Modeled after the Viking sword, this blade is suited for a respectable and strong Viking Warrior. Classic and historical in its design, the Warrior's Viking Sword with Scabbard is a straight-forward blade that was designed for war.
The Twisted Claymore, named because of its distinctive grip, is patterned after the two-handed blades that were commonly used by the English and the early Scottish during their near-constant clan warfare and brutal border disputes.
This 11th C. Viking Sword is an almost instantly recognizable style of sword, one that is as iconic as the people who made it famous! In your hands, it will make you feel more like a Viking, allowing you to channel your inner Norseman.
Covered in armor and lethal weapons, it is not hard to see why the people of a desert might revere the scorpion. This Scorpion Scimitar Sword bears the arachnids likeness in a fine etching, set into the steel of the impressive blade.
In many ways, the Saxon Sword paralleled the design of the Viking sword, possessing similar features. All in all, that is not a bad thing, though, as it means that this Saxon Sword is a simple blade that looks fit for battle.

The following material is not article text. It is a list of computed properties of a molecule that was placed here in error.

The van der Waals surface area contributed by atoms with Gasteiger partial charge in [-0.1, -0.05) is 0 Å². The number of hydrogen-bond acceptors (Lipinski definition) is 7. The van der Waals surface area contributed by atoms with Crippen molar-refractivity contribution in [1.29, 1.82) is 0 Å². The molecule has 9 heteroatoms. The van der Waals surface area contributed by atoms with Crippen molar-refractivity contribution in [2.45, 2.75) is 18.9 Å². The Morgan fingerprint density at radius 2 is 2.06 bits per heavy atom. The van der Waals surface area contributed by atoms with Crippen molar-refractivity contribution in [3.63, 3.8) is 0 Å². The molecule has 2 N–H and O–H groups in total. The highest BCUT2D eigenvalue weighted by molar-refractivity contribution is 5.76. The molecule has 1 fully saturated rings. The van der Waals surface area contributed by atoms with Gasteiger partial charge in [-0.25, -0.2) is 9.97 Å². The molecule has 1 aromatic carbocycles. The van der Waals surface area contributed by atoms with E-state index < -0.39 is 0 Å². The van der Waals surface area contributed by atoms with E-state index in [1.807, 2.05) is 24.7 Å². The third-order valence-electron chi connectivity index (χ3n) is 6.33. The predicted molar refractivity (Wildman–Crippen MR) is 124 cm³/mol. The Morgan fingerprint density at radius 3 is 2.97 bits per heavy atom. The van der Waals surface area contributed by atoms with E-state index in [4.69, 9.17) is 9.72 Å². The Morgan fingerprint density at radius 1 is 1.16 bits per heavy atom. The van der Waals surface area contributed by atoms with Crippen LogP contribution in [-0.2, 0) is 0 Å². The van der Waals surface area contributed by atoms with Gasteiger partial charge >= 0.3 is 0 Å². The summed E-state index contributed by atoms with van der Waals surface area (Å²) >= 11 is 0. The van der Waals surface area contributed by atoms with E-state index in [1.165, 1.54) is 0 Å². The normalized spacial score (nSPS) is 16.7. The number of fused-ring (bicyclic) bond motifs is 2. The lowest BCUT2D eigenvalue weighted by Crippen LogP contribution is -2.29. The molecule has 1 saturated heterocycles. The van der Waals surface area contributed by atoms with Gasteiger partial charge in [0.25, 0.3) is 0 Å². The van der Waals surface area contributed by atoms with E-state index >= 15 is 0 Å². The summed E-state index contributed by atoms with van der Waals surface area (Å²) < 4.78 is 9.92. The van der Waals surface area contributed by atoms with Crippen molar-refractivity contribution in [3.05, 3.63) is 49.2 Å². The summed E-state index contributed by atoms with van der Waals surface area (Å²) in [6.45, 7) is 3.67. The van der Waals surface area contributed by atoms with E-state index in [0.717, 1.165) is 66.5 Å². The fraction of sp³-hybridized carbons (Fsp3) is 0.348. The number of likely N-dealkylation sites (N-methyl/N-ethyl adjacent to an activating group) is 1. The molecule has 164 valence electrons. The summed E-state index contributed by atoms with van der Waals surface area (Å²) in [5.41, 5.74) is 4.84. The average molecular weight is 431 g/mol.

Likely named for Robert the Bruce, this Two Handed Bruce Sword echoes the design of a hand and a half sword or claymore, offering a hefty, long blade that no doubt would give any foe reason to pause or even turn and flee!
In medieval days, damascus steel was used in Middle Eastern swordmaking, and was reported to be much stronger than European steel. If that is true, then this Damascus Viking Sword would be quite the weapon, thanks to its blended design.
Similar in design to the gladius, the spatha was a straight sword favored by Roman heavy infantry units. This Late Roman Sword is an ornate spatha design, featuring long, straight edges that culminate into a vicious, angular point.
The Arming Sword with Scabbard is a replica of the sword that became the traditional weapon of the knight, before the longsword. The weapon is a single-handed sword with a broad blade designed for cutting, slashing, and thrusting.
As swords changed in Southern Europe across the Middle Ages and the Renaissance, so too did they change in the North. This Culloden Scottish Basket Hilt Sword is an example of what the typical sword would have looked like in Scotland.
Easy to make and highly effective, it is not hard to see why swords of the cruciform shape were a mainstay of many early medieval armies. This Cruciform Bastard Sword echoes the shape for warriors who prefer a larger sword.
The bastard sword, also known as the hand and a half sword, was an effective weapon of the medieval ages, and this Gothic Bastard Sword is no different, featuring the same design infused with a bit of gothic design for style.